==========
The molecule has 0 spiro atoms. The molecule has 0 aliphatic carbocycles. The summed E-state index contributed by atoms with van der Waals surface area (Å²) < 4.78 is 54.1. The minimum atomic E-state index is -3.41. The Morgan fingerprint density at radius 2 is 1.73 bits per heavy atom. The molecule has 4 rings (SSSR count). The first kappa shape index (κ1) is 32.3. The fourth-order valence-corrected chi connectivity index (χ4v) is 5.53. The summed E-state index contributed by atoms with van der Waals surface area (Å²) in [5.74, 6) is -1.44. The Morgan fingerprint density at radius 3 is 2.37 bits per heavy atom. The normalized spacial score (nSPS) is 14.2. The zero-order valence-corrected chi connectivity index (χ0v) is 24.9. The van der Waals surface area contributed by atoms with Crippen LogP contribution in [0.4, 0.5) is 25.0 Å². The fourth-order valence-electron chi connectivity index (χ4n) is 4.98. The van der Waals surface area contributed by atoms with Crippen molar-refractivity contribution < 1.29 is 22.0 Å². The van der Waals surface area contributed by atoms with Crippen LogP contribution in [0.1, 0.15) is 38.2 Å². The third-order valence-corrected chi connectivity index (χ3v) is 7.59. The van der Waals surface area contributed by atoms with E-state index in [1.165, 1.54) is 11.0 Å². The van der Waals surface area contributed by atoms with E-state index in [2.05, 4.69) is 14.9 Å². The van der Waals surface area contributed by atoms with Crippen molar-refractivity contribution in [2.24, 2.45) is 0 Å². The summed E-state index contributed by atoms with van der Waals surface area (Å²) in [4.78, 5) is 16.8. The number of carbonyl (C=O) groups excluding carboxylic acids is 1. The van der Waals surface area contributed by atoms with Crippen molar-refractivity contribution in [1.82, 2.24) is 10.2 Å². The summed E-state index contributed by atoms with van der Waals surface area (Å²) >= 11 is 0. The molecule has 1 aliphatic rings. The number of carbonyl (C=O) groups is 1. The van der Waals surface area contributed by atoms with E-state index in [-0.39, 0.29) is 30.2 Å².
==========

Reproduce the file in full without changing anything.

The molecule has 0 spiro atoms. The molecule has 0 aliphatic carbocycles. The summed E-state index contributed by atoms with van der Waals surface area (Å²) < 4.78 is 54.1. The minimum atomic E-state index is -3.41. The Morgan fingerprint density at radius 2 is 1.73 bits per heavy atom. The molecule has 4 rings (SSSR count). The first kappa shape index (κ1) is 32.3. The fourth-order valence-corrected chi connectivity index (χ4v) is 5.53. The summed E-state index contributed by atoms with van der Waals surface area (Å²) in [5.74, 6) is -1.44. The Morgan fingerprint density at radius 3 is 2.37 bits per heavy atom. The normalized spacial score (nSPS) is 14.2. The zero-order valence-corrected chi connectivity index (χ0v) is 24.9. The van der Waals surface area contributed by atoms with Crippen LogP contribution in [0.4, 0.5) is 25.0 Å². The fourth-order valence-electron chi connectivity index (χ4n) is 4.98. The van der Waals surface area contributed by atoms with Crippen molar-refractivity contribution < 1.29 is 22.0 Å². The van der Waals surface area contributed by atoms with Crippen LogP contribution in [0.1, 0.15) is 38.2 Å². The third-order valence-corrected chi connectivity index (χ3v) is 7.59. The van der Waals surface area contributed by atoms with E-state index in [1.165, 1.54) is 11.0 Å². The van der Waals surface area contributed by atoms with E-state index in [2.05, 4.69) is 14.9 Å². The van der Waals surface area contributed by atoms with Crippen molar-refractivity contribution in [2.24, 2.45) is 0 Å². The summed E-state index contributed by atoms with van der Waals surface area (Å²) in [4.78, 5) is 16.8. The number of carbonyl (C=O) groups excluding carboxylic acids is 1. The van der Waals surface area contributed by atoms with Crippen molar-refractivity contribution in [1.82, 2.24) is 10.2 Å². The summed E-state index contributed by atoms with van der Waals surface area (Å²) >= 11 is 0. The molecule has 1 aliphatic rings. The number of carbonyl (C=O) groups is 1. The van der Waals surface area contributed by atoms with E-state index in [-0.39, 0.29) is 30.2 Å².